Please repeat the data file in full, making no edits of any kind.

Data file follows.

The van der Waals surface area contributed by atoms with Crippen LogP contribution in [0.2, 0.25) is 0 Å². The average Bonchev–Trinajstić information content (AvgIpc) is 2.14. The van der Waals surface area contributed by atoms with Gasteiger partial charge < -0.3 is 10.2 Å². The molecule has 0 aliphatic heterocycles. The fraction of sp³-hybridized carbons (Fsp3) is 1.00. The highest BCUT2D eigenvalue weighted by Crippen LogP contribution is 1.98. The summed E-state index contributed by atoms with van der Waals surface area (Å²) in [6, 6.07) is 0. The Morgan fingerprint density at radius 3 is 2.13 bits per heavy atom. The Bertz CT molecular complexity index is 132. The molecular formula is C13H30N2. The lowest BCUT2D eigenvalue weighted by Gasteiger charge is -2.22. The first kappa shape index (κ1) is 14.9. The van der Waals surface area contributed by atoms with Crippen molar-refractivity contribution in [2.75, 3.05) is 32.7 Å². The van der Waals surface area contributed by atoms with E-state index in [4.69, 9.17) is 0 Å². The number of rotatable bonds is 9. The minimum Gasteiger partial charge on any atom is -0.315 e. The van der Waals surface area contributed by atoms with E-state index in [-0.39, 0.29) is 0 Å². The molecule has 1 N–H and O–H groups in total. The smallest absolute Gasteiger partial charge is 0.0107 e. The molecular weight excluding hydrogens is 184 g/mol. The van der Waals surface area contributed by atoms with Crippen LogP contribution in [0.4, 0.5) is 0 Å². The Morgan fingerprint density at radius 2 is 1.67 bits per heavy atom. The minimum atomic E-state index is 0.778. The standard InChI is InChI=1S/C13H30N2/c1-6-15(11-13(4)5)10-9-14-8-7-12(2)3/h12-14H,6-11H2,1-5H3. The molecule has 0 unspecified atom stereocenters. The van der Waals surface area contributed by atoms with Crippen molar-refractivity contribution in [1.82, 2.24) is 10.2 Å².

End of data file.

The van der Waals surface area contributed by atoms with Crippen LogP contribution in [0.2, 0.25) is 0 Å². The average Bonchev–Trinajstić information content (AvgIpc) is 2.14. The van der Waals surface area contributed by atoms with Gasteiger partial charge < -0.3 is 10.2 Å². The molecule has 0 aliphatic heterocycles. The fraction of sp³-hybridized carbons (Fsp3) is 1.00. The highest BCUT2D eigenvalue weighted by Crippen LogP contribution is 1.98. The summed E-state index contributed by atoms with van der Waals surface area (Å²) in [6, 6.07) is 0. The Morgan fingerprint density at radius 3 is 2.13 bits per heavy atom. The Bertz CT molecular complexity index is 132. The molecular formula is C13H30N2. The lowest BCUT2D eigenvalue weighted by Gasteiger charge is -2.22. The first kappa shape index (κ1) is 14.9. The van der Waals surface area contributed by atoms with Crippen molar-refractivity contribution in [2.75, 3.05) is 32.7 Å². The van der Waals surface area contributed by atoms with E-state index in [4.69, 9.17) is 0 Å². The number of rotatable bonds is 9. The minimum Gasteiger partial charge on any atom is -0.315 e. The van der Waals surface area contributed by atoms with E-state index in [-0.39, 0.29) is 0 Å². The molecule has 1 N–H and O–H groups in total. The smallest absolute Gasteiger partial charge is 0.0107 e. The molecular weight excluding hydrogens is 184 g/mol. The van der Waals surface area contributed by atoms with Crippen LogP contribution in [0.4, 0.5) is 0 Å². The Morgan fingerprint density at radius 2 is 1.67 bits per heavy atom. The minimum atomic E-state index is 0.778. The standard InChI is InChI=1S/C13H30N2/c1-6-15(11-13(4)5)10-9-14-8-7-12(2)3/h12-14H,6-11H2,1-5H3. The molecule has 0 unspecified atom stereocenters. The van der Waals surface area contributed by atoms with Crippen molar-refractivity contribution in [1.82, 2.24) is 10.2 Å².